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I enjoy a good cup of coffee, sometimes feeling the stronger the flavour the better, and have recently been using a rather nice espresso machine to quench that desire. But before that I quite like to use a rather different type of device, one which was a lot easier to use yet managed to create a cracking cup of coffee for me and my guests to enjoy. This particular device I refer to is in fact a jug looking creation and goes by the name of La Cafetiere Coffee maker. This particular Cafetiere comes in a few sizes, cup sizes that is, a 3 cup, a 4 cup, an 8 cup and a 12 cup size, and it is the 8 cup size I am talking about today. ** WHAT IS IT..? To be perfectly honest it is simply a glass jug with a wire mesh, or filter, slotted inside its inner circumference which is attached to a rod, or plunger. 'Raw' coffee is dropped into the jug, topped up with hot water, and then the wire mesh is pushed down with the help of the plunger. Thus creating a strong cup of coffee without chewing on the coffee 'beans'. It sounds simple and it is, but it certainly makes a lovely beverage every time. This particular cafetiere is, as I said, the 8 cup size and is 171mm, (including the handle), x 108mm x 229mm high and weighs in at just over 900 grams with the metal parts being made of chrome. It stand on four quite pleasantly designed little feet, lifting the hot glass off any surface. These four legs extend upwards onto the glass container forming four sort of brackets which hold everything in place. There is a good sized handle on the side which will allow for the largest of hands to grip around. As for the lid, which the plunger slides up and down through, this lid is the same sort of style as the legs with a dome top where the plunger 'grip' protrudes from. Caution... This 'grip' can get a little warm if the contents of the glass container stand for a long period ** MY OPINION... I have owned this cafetiere for ages and remember when I first bought it I used it all the time, although I did remember that the freshly made coffee could go cold quite quickly if I was drinking it on my own, I mean, five good coffee one after the other can take some time. And the only reason I stopped using it was because I started using a different beverage maker. But recently I found this in the cupboard and decided to give it another go, remembering the taste of the finished product and how easy it was to use, and that hadn't change one bit as it was like riding a bike, so to speak. Since starting to re-use this one, after rescuing it from the back of the cupboard, I've realised what I was missing and how truly easy it is to use. Using it takes very little practice, only having to get used to the speed you plunge downwards as too fast will spoil the flavour. All you have to do is put a few scoops, (tablespoons), of coffee into the glass container and slowly fill it to the top of the highest ring with boiled water, then, with the plunger fully up into the lid, put the lid onto the container. Leave it for a few minutes to 'cook' before doing anything else, this timing depends on you taste preference. Then, this is the trickiest bit, slowly push down on the plunger so that the coffee beans are sent to the bottom of the container where they will stay out of the way and not end up in you cup. That's it, it's simple. And due to the way the legs keep the heat from any surfaces it is placed on it saves any damage to your precious Chippendale tables and Queen Anne cabinets. The handle on the side is ample size and can easily accommodate those with 'larger' hands, but be aware that as the glass can get hot when in use you should take care when holding. Please beware though... It may be only lightweight when empty when it is filled with water it can be a little on the heavy side, so, as it's hot water, do take care when handling. But as for the 8 cup size, well, I don't know about cup sizes regarding drinking mugs (and bra sizes come to think of it), but this one certainly doesn't give 8 normal 'cup' sizes, unless they are small cups of course, but it does give nearly five, as I like to call, 'normal' cup size coffees with no trouble at all. The cafetiere is made of strong stuff and can handle a fare few knocks, with the glass container being heat resistant, obviously, due to the fact that you have to pour boiling water into it. The filter itself, the one connected to the bottom of the plunger, is made of fine quality stainless steel and, even after this long, has not 'frayed' one bit, although it does look well used with the staining being firmly attached. But, as the mesh itself is still intact the coffee underneath does not have any chance of getting through into my cup of coffee, although, to be honest, a few dregs do manage to get through, (do these coffee beans have digging tools or something?). I find cleaning it is as easy as cleaning a long cup really, being a simple matter of rinsing the container through with some fresh clean water and a little knock of the filter, together with a bit of a dip under running water tend to get it clean enough to use again. You can give the filter a thorough clean using a plastic wire brush but I only do that every so often as I find that a quick clean does the job. So, what about the price for this easy to use coffee maker? the cost varies drastically, ranging from under £10.00 to over £35.00, depending on the size (cup) version, but this particular sized one, (the 8 cup) I bought a while back for just under £25.00, which I think is certainly good value for money. In all, this is certainly a must for coffee lovers, especially those that don't want to go through the hassle of those complicated machines that take a degree in Nuclear Physics to get going.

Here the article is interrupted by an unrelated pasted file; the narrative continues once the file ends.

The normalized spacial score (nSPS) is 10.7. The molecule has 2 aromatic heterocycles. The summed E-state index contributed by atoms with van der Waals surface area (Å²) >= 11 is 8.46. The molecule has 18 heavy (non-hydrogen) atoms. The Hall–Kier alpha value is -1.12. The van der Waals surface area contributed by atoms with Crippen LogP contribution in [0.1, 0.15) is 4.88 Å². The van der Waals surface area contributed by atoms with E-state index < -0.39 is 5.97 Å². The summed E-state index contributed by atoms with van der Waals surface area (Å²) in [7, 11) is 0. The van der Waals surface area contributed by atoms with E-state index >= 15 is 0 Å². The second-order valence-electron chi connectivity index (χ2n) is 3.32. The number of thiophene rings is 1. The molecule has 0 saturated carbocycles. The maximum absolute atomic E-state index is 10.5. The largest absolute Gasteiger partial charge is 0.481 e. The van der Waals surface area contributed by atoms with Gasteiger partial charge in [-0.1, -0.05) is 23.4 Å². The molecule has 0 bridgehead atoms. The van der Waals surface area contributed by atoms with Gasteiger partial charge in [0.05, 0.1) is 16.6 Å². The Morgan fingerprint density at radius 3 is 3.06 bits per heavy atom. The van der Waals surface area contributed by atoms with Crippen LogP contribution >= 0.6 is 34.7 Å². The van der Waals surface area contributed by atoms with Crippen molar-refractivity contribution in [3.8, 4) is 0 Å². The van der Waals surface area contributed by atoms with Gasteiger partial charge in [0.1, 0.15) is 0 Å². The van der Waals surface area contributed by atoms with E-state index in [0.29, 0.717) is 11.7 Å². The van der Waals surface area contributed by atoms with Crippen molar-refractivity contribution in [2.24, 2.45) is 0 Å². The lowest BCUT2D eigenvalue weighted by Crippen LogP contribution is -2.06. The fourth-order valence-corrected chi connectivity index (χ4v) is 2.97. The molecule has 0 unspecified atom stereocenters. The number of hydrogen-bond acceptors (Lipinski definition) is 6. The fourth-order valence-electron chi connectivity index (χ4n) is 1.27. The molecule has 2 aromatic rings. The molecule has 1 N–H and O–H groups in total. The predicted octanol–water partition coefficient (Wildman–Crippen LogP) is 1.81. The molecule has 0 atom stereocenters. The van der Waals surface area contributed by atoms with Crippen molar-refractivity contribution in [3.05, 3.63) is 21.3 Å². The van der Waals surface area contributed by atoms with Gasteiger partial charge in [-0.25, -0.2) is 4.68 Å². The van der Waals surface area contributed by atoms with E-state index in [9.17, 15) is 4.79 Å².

La Cafetiere is the original style plunger for filter coffee, just like you get in many hotels. They come in 2 finishes - chrome-plated on stainless steel and 24 carat gold-plated on stainless steel. The glass beaker is heat-resistant; the filter and plunger are made from stainless steel. I prefer these types for filter coffee rather than the electric coffee makers you now get. You can choose any brand of filter coffee you wish, including flavoured. And best of all you can make it as strong as you like. You put the coffee in first with the plunger at the top, then you pour on the hot water and leave to stand, just a few minutes for weak coffee and as long as you want for strong coffee. I suggest you use a tea cosy over it if you like strong coffee as the water cools very quickly! Then when you are ready you slowly plunge the plunger to the bottom and pour your coffee. The downside is you will get some loose coffee bits in the bottom of your drink, but the authentic taste and smell is worth it. The major plus of these cafetiere is they are cheaper than electric coffee makers and cleaning is a doddle you just rinse them out and the flass can even be put in the dishwasher!
I've had my Cafetiere since 1982, and I still use it regularly. Within the first year a friend who was staying at our house broke the glass jug insert, but I managed to replace it, and have been using it since with absolutely no problems. It's had one new mesh filter in all that time. It's very easy to use. You measure out the amount of coffee you need for the number of cups you're going to make, and then pour boiling water into the jug. The lid has a plunger going through it with a three-part filter, the middle layer being a fine wire mesh which is held rigid by the two rigid outer filters. The filters screw on and off the plunger making them easy to take apart and clean. When your coffee/boiling water mix has had a few minutes to blend, you place the lid over the top of the jug, and press down on the plunger. This pushes the filter down through the coffee, allowing the liquid to pass through the fine mesh, but pushing the grains down to the bottom of the jug and isolating them. Hence the description French-press coffee maker. It's so easy to clean. Everything comes apart. I usually separate the three layers of the filter and put them in the cutlery compartment of my dishwasher. The same with the lid. The glass jug goes on the bottom shelf of my dishwasher, and even though I know you can wash the stainless steel jug holder in the dishwasher, I prefer to give it a quick wash by hand. This is because it has a wooden handle, and I'm afraid that the wood may deteriorate if I put it in the dishwasher. The only drawback I can think of is that there are no measures on the side of the jug, so if you want to make less than 8 cups you have to guesstimate. I love my cafetiere. It makes the best coffee, it's easy to use, and it's easy to clean. An 8 cup Chrome Caffetiere like mine costs £35 at John Lewis. If you think about how long I've had mine (with no maintenance costs), it's excellent value for money.